“He of course brought his experience and compositions to BGSU but he also brought a profound sense of loyalty to the College of Music,” said Alan Smith, professor of Music Performance Studies.

Smith worked with DePue for almost 20 years and considers him “a true gentleman,” he said.

“There’s no pretense about him. The phrase ‘what you see is what you get’ would fit him,” Smith said.

“He’s genuine, honest, full of integrity and his music is a reflection of himself and his life.”

No one knows this better than his four sons, each “virtuoso” violinists, DePue said.

Wallace Jr. was the former concertmaster of the Philadelphia Pops Orchestra and now freelances; Alex is a two-time world champion fiddle player and classical violinist; Jason is in the first violin section of the Philadelphia Orchestra; and Zachary is the concertmaster of the Indianapolis Symphony Orchestra.

Though he gave them all music lessons along with Kallman, DePue never stops being amazed by their talents, which manifested early on, he said.

“When their mother passed away in 1986 due to an automobile accident, Zachary came up to me and said, ‘Daddy, I wrote a song.’ I thought, ‘You’re six years old and you wrote a song?’” he said. “I asked him what it was called and he said, ‘Mama’s Waltz.’ I asked him to play it for me and that little boy made the most beautiful sounds I’d ever heard.”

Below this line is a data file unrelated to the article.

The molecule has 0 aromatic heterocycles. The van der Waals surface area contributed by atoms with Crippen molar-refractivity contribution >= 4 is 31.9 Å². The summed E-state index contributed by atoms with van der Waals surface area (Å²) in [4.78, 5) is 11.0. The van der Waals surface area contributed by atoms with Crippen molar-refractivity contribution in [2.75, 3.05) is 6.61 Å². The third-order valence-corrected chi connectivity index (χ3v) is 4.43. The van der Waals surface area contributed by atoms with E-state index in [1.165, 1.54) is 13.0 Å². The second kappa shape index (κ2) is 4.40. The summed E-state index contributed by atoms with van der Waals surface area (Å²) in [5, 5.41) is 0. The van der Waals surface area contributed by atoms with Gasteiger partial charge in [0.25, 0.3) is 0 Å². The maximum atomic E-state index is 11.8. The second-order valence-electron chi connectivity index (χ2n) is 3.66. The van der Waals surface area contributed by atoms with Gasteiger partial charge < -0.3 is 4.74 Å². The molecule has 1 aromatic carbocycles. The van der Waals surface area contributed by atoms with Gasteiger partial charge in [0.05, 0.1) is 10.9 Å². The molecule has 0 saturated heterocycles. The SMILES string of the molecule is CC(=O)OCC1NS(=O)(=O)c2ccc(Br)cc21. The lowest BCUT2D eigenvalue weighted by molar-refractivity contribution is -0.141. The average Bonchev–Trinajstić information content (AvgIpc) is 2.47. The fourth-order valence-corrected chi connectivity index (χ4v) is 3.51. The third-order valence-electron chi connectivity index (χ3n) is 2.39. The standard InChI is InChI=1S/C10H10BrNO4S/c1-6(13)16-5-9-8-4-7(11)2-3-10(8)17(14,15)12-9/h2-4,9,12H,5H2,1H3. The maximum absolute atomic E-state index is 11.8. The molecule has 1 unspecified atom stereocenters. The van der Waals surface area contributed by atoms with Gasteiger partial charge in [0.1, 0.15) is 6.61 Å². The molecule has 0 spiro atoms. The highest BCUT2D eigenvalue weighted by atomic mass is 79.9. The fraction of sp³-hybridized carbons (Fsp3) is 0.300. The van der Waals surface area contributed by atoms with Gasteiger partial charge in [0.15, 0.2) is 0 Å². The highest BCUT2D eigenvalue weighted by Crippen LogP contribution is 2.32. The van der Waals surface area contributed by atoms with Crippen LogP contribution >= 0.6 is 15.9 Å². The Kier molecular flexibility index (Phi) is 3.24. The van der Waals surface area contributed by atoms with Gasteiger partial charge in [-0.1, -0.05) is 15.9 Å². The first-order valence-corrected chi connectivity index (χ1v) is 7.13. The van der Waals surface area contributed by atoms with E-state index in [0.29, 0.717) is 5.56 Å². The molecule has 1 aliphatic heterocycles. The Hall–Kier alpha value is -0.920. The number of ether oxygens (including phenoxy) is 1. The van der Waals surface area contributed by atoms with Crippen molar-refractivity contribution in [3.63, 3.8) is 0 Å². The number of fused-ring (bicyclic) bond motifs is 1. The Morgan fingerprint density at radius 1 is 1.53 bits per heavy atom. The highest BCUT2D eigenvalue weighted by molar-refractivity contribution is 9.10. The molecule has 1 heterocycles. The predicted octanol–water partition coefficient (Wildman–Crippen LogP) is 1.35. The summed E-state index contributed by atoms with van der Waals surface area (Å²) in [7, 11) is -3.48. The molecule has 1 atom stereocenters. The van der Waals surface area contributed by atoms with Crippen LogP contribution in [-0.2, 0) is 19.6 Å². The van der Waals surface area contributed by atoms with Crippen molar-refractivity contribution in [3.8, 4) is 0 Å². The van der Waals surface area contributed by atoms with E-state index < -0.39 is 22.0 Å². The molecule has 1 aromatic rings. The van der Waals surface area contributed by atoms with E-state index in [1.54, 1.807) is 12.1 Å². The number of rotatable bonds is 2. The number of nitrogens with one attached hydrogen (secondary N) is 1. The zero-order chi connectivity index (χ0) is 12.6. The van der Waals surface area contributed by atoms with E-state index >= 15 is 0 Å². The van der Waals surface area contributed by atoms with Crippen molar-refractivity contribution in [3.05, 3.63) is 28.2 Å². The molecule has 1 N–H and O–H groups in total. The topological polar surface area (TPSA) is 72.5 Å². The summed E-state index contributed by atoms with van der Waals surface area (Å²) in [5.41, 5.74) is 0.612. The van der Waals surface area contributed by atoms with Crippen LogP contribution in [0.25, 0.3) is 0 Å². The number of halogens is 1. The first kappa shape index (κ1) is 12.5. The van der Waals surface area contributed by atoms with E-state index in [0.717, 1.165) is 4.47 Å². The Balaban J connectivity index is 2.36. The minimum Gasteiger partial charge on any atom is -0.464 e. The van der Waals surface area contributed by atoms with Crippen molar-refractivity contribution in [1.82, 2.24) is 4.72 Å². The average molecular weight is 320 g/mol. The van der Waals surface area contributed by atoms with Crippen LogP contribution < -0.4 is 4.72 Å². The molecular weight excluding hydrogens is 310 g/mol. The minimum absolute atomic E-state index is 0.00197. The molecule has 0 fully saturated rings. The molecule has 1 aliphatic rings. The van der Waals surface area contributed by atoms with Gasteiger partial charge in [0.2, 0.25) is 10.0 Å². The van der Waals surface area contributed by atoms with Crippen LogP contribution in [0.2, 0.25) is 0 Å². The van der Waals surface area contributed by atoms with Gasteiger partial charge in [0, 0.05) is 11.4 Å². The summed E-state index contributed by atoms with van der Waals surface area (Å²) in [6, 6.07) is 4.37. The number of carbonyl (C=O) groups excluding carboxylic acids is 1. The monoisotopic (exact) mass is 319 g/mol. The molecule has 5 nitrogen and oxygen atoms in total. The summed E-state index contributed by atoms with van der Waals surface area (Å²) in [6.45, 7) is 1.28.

For four years, DePue raised his boys on his own and mourned the loss of his wife.

Finally, in 1990, he met and married Elaine Markopoulos, and his heart was lighter once more.

“It was love at first sight,” DePue said. “She’s my soulmate.”

DePue retired in 1998, but he hasn’t stopped cranking out compositions.

From the moment he gets up in the morning to the time he goes to sleep at night, the music never stops, he said.

“Unfortunately, like most famous composers, the world will likely not grasp the bulk of my father’s work until after he’s passed on,” said his second born, Alex DePue. “Someday, after all his works are uncovered and performed widely and regularly, people will understand his genius. And I really do believe he’s a genius.”

The moment Alex DePue realized his father’s brilliance was at a Burger King, of all places, where he spent ten minutes writing a symphony on the back of a napkin based solely on four bars his son had sung a moment before.

These memories, as well as his priceless musical coaching, have left him proud to be his son.

“All of us boys are able to do superhuman things now with the instruments. If not for him and his direction, who knows where we’d be now,” Alex DePue said.

Without his ability to power through adversity time and again, Wallace DePue Sr. might have become a different person, too.

He continues to aim higher, even if he doesn’t always win first prize.

“I’m still winging it. I have a drawer full of rejections. Ask me if I care,” DePue said. “I’ll get something somewhere. I believe in what I write.”